Jim Brightman of Solstice Heritage, who recently led a community archaeology project at Kiplin Hall in the nearby Vale of Mowbray, will supervise the project which will be of 18 months duration. Training and practical experience will be provided in archaeological fieldwork and historical documentary research. The latest digital recording will be used which will be incorporated into a bespoke website which will be developed by the participants.  
 
If you cannot attend on the day, a project synopsis is available on the village website or you can contact John Sheehan on 01609 771878 or at jgsheehan@btinternet.com“.

Events listed on the CBA North website
Our Events page has now settled for a while. Though many of the February events have been and gone, there are a few still to come in the regular programmes of the Lunesdale and Teesside Archaeological Societies covering the Neolithic of the northwest, as well as the mysteriously titled Dance of Death.

Please let us know any questions, comments or information that you have or want publicising by emailing cbanorth@archaeologyuk.org. We have been emailed the three announcements of more one-off events below which you might be interested in. Versions of these posters, which you can download, if you wish to click the links, circulate yourself to your own group’s members or wish to book up, can be found in our blog and website versions of this email.

Peregrini Landscape Partnership Conference

The download-able version of this poster can be found here.

Tyne and Wear Heritage Forum: 2nd Annual Conference
We have been told that the Tyne & Wear Heritage Forum’s event this year will be on Saturday, May 13th 2017, at the Wallsend Memorial Hall. Further information on this day will be available soon.

Hexham Abbey Day School
Members will recount that some of our previous AGMs have been held at Hexham which covered plans for further display and interpretation of the buildings of the abbey. Looking further ahead – to July this time. You will notice, however, that there are advantages in planning ahead as an early bird discount (till the end of March) is offered.


Once again we’ve included a download-able version of this for you – this can be found here as Hexham day school. This includes the booking form on the second page of what is evidently designed to be as a folded leaflet as well.

We were sent details of this last event by Chris Tolan-Smith and Jo Shoebridge; please feel free to let us any information that you may want publicising as well.

The Birley Lecture – tonight at Durham

CBA North News

A short email to let you know of the lecture below; we’ve been assembling things for later this month, as well as next and indeed next year as well for ‘bumper issues’. That said if you’d like to report things of the past year or announce anything for the future, please feel free to send it in (ideally with a picture or two\) and we can slot that in as well.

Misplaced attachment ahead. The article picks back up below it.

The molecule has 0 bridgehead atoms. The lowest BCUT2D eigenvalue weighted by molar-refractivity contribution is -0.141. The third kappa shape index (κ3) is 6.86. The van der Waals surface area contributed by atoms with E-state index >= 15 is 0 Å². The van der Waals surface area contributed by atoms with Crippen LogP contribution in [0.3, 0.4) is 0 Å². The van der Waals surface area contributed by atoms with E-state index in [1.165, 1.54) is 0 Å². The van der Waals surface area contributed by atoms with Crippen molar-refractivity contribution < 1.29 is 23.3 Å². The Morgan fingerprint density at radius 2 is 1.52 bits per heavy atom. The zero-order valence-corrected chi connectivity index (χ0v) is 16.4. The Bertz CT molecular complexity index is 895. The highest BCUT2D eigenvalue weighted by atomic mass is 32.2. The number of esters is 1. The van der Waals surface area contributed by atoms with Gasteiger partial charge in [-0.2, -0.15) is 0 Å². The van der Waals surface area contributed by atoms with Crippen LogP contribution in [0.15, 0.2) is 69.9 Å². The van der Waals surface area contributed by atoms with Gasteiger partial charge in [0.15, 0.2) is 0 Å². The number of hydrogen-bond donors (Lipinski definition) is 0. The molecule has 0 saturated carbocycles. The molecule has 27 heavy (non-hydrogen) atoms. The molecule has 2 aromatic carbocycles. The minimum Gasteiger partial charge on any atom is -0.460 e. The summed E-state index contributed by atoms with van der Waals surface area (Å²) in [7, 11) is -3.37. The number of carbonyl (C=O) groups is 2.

Best wishes,

CBA North Committee
22.11.2016

The Birley Lecture – tonight at Durham
.

A cohort of conferences?

CBA North News

What is the collective noun for Roman archaeology conferences? Is it a cohort, a century or merely a collection?

Fortunately it is not a clash as the three such conferences happen this and next month on separate days and at separate locations. Two are based in our CBA North region, with one of the talks covering sites in our neighbour’s CBA Yorkshire territory. Meanwhile an event within CBA Yorkshire territory also covers topics of our area which we think might be of interest to you.

The Romans and Hadrian’s Wall, like it or loathe it, are one of the defining features of our region’s archaeology and here to stay for a bit more it seems. In between those the regular meetings of our own group members also continue on. This week talks are on Post-Medieval Derwentcote in County Durham, Medieval Cumbria and a pair of lectures on even earlier Neanderthal hunting.

Best wishes,

CBA North Committee
11.10.2016

Hadrian’s Wall Archaeology Forum

Tickets to the conference are £12.00 and can be obtained from the Queens Hall box office. They can be contacted through the email address boxoffice@queenshall.co.uk or by ringing 01434 652477.

Romans and Natives in Central Britain
 
October 2016’s calendar of regular society events
3 October – Depicting the Dead: an insight into craniofacial analysis for forensic identification and archaeological investigation, Dr Eilidh Ferguson [BAS]
8 October – Death on the Nile: Uncovering Lives and the Afterlife in Ancient Egypt [NEAES]
9 October – Bosworth 1485, Dr Glenn Foard [TILLVAS]
12 October –  Excavations at Derwentcote: a Study in Nineteenth Century Worker’s Housing, Rob Young [NAG]
13 October – Mapping the Medieval Landscape of Cumbria, Dr Caron Newman [APPLEBY]
16 October – David Dippie Dixon Memorial Lectures: William Boyd and Controversy as well as Neanderthal Hunting and animal avoidance strategies, Professor Mark White [CCA]
19 October – The archaeology of St John Lateran and the transformation of Rome from Septimius Severus to Constantine, Professor Ian Haynes [ARCH & ARCH]
25 October – Children of the Revolution, Dr Becky Gowland [TAS]
26 October – Kirkharle, Rothley and Alnwick: the three Northumberland landscapes of Capability Brown, Nick Owen [SANT]

Details as to times and venues for all these events can be found in our Local Societies and Groups page of our website.

The Arbeia Society Conference
Those fans of Roman small finds, and in particular of dragonesque brooches, who have seen the Dales Landscape Heritage group’s logo above will perhaps think of South Shields for where a similar one has been found. That, as well as being a Roman conference itself, leads us nicely into the announcement – kindly sent to us by Paul Bidwell – of another annual conference, that of The Arbeia Society, whose poster is given below.